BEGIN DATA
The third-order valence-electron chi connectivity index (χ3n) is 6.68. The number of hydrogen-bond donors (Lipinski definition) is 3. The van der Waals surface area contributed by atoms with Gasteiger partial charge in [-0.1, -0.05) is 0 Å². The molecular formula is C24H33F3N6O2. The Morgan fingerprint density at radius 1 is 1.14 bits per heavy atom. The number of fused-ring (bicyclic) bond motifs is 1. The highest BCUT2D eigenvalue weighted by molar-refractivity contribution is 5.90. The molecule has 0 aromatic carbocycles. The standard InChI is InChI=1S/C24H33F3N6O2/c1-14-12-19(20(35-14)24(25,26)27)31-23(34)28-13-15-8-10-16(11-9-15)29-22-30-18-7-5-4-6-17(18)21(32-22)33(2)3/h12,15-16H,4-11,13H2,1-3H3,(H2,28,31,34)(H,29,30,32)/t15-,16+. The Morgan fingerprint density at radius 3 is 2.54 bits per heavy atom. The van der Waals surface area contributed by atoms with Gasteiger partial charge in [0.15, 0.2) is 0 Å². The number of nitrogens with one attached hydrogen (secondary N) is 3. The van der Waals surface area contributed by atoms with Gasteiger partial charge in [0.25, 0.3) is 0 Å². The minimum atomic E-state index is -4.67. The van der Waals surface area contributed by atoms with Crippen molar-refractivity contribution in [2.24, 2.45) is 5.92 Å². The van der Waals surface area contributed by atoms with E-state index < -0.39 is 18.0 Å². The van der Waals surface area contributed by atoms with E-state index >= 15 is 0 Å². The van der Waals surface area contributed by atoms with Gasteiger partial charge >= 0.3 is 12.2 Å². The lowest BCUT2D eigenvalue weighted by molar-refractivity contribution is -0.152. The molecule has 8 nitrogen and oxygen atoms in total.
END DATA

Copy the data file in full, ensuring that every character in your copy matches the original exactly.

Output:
The third-order valence-electron chi connectivity index (χ3n) is 6.68. The number of hydrogen-bond donors (Lipinski definition) is 3. The van der Waals surface area contributed by atoms with Gasteiger partial charge in [-0.1, -0.05) is 0 Å². The molecular formula is C24H33F3N6O2. The Morgan fingerprint density at radius 1 is 1.14 bits per heavy atom. The number of fused-ring (bicyclic) bond motifs is 1. The highest BCUT2D eigenvalue weighted by molar-refractivity contribution is 5.90. The molecule has 0 aromatic carbocycles. The standard InChI is InChI=1S/C24H33F3N6O2/c1-14-12-19(20(35-14)24(25,26)27)31-23(34)28-13-15-8-10-16(11-9-15)29-22-30-18-7-5-4-6-17(18)21(32-22)33(2)3/h12,15-16H,4-11,13H2,1-3H3,(H2,28,31,34)(H,29,30,32)/t15-,16+. The Morgan fingerprint density at radius 3 is 2.54 bits per heavy atom. The van der Waals surface area contributed by atoms with Gasteiger partial charge in [0.15, 0.2) is 0 Å². The number of nitrogens with one attached hydrogen (secondary N) is 3. The van der Waals surface area contributed by atoms with Gasteiger partial charge in [0.25, 0.3) is 0 Å². The minimum atomic E-state index is -4.67. The van der Waals surface area contributed by atoms with Crippen molar-refractivity contribution in [2.24, 2.45) is 5.92 Å². The van der Waals surface area contributed by atoms with E-state index < -0.39 is 18.0 Å². The van der Waals surface area contributed by atoms with E-state index >= 15 is 0 Å². The van der Waals surface area contributed by atoms with Gasteiger partial charge >= 0.3 is 12.2 Å². The lowest BCUT2D eigenvalue weighted by molar-refractivity contribution is -0.152. The molecule has 8 nitrogen and oxygen atoms in total.